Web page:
In Almeria, the supply of vegetables such as cucumbers and peppers moves toward the end of the season. "Of other products, such as eggplants and zucchini, there are still several spring harvests," says Stephan van Marrewijk of the Spanish cooperative Vicasol.
"The demand for tomatoes is very high. The supply is small, and therefore there are higher prices than in other years around this time. The Netherlands does start a little later but is still catching up due to the nicer weather in recent days. Because of this, I think that the so-called later start will not be too bad. I think that the price of tomatoes will remain good until Easter and that this will not stand in the way of the transition from Spain to the Netherlands," says Stephan.
According to him, the unrest in Eastern Europe is mainly affecting transport. "Fuel prices are skyrocketing. That makes it difficult for transporters to survive. This goes along with higher transport prices. The smaller independent transporters are therefore on strike. They are blocking the roads and trying to stop those who do load in all ways. As a result, the supply is currently disrupted, especially for the local supermarkets. The unrest in Eastern Europe has also caused 2 million more people to stay in Poland than before the conflict in Ukraine. we are noticing this in the rising demand, especially in Poland, but also in other Eastern European countries."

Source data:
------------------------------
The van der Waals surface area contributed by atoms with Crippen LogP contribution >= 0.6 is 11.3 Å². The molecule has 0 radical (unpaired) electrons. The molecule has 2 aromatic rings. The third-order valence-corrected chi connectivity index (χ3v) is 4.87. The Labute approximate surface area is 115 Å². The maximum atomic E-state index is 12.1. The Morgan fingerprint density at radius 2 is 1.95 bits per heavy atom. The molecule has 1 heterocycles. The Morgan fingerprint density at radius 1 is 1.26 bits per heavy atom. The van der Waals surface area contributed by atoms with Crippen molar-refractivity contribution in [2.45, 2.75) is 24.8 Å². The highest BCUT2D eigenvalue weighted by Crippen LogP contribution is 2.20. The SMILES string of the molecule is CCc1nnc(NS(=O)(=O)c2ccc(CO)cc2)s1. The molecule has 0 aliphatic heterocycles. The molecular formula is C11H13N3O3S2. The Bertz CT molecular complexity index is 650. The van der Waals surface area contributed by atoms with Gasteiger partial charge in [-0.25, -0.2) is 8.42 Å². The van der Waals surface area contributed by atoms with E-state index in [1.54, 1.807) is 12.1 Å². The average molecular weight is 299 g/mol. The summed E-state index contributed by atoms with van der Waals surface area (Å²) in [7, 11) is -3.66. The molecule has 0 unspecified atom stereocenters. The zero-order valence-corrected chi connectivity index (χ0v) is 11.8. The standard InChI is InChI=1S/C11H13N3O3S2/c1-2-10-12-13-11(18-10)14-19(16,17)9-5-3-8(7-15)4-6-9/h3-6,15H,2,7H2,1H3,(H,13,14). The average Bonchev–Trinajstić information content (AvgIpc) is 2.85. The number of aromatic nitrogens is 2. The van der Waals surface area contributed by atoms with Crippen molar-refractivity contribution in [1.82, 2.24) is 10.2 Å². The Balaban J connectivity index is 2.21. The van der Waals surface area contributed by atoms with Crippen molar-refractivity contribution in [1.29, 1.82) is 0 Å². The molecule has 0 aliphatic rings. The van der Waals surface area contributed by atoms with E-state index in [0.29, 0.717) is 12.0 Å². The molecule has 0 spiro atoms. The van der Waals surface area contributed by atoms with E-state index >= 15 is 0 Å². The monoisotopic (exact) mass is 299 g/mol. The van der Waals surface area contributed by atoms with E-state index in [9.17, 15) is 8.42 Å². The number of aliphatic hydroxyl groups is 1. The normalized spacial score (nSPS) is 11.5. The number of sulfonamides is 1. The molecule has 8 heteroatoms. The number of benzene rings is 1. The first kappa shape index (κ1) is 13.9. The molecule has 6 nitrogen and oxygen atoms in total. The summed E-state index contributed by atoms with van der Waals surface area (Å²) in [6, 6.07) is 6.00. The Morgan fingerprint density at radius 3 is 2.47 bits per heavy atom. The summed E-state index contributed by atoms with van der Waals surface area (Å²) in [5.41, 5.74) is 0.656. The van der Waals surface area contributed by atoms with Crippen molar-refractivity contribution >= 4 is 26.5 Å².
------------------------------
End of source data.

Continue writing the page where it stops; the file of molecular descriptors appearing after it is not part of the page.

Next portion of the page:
"This week a sandstorm blew over from the Sahara (called Calima) over Almeria and covered everything with a thick layer of Sahara sand that lies on the greenhouses and blocks the sunlight. This sandstorm is blowing through to the Netherlands. We are now waiting again for "clean" rain without sand to get the greenhouses somewhat clean again. But this will affect the normal productions this week," Stephan concludes.